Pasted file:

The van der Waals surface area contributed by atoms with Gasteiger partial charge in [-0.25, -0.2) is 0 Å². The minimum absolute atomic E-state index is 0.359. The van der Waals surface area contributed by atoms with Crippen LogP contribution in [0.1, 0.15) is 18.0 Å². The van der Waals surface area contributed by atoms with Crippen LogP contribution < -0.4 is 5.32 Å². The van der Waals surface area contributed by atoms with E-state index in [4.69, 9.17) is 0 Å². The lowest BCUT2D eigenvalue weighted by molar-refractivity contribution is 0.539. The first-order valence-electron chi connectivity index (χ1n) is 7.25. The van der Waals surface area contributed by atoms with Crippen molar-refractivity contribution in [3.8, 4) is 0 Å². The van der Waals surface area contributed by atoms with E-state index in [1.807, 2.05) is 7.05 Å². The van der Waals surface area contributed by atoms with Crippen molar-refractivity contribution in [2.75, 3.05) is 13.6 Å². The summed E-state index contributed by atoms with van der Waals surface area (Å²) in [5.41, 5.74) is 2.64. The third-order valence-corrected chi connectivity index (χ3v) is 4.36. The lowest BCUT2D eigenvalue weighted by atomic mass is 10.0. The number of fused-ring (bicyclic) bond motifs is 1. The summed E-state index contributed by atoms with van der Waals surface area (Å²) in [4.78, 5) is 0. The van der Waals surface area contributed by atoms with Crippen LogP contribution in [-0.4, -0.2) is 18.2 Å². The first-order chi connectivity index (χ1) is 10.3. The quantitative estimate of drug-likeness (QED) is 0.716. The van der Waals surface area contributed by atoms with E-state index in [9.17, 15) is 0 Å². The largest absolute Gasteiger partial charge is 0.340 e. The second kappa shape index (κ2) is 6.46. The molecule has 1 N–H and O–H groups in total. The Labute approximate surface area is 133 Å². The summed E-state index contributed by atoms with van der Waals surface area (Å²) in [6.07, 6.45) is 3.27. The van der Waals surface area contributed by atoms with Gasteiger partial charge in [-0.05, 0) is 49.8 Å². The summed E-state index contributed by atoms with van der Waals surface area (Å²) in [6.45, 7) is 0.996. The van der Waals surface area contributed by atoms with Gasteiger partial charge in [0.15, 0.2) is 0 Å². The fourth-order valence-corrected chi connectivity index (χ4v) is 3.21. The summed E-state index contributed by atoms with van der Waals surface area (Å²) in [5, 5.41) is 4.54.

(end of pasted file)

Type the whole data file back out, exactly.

The van der Waals surface area contributed by atoms with Gasteiger partial charge in [-0.25, -0.2) is 0 Å². The minimum absolute atomic E-state index is 0.359. The van der Waals surface area contributed by atoms with Crippen LogP contribution in [0.1, 0.15) is 18.0 Å². The van der Waals surface area contributed by atoms with Crippen LogP contribution < -0.4 is 5.32 Å². The van der Waals surface area contributed by atoms with E-state index in [4.69, 9.17) is 0 Å². The lowest BCUT2D eigenvalue weighted by molar-refractivity contribution is 0.539. The first-order valence-electron chi connectivity index (χ1n) is 7.25. The van der Waals surface area contributed by atoms with Crippen molar-refractivity contribution in [3.8, 4) is 0 Å². The van der Waals surface area contributed by atoms with E-state index in [1.807, 2.05) is 7.05 Å². The van der Waals surface area contributed by atoms with Crippen molar-refractivity contribution in [2.75, 3.05) is 13.6 Å². The summed E-state index contributed by atoms with van der Waals surface area (Å²) in [5.41, 5.74) is 2.64. The third-order valence-corrected chi connectivity index (χ3v) is 4.36. The lowest BCUT2D eigenvalue weighted by atomic mass is 10.0. The number of fused-ring (bicyclic) bond motifs is 1. The summed E-state index contributed by atoms with van der Waals surface area (Å²) in [4.78, 5) is 0. The van der Waals surface area contributed by atoms with Crippen LogP contribution in [-0.4, -0.2) is 18.2 Å². The first-order chi connectivity index (χ1) is 10.3. The quantitative estimate of drug-likeness (QED) is 0.716. The van der Waals surface area contributed by atoms with E-state index in [9.17, 15) is 0 Å². The largest absolute Gasteiger partial charge is 0.340 e. The second kappa shape index (κ2) is 6.46. The molecule has 1 N–H and O–H groups in total. The Labute approximate surface area is 133 Å². The summed E-state index contributed by atoms with van der Waals surface area (Å²) in [6.07, 6.45) is 3.27. The van der Waals surface area contributed by atoms with Gasteiger partial charge in [-0.05, 0) is 49.8 Å². The summed E-state index contributed by atoms with van der Waals surface area (Å²) in [6.45, 7) is 0.996. The van der Waals surface area contributed by atoms with Gasteiger partial charge in [0.15, 0.2) is 0 Å². The fourth-order valence-corrected chi connectivity index (χ4v) is 3.21. The summed E-state index contributed by atoms with van der Waals surface area (Å²) in [5, 5.41) is 4.54.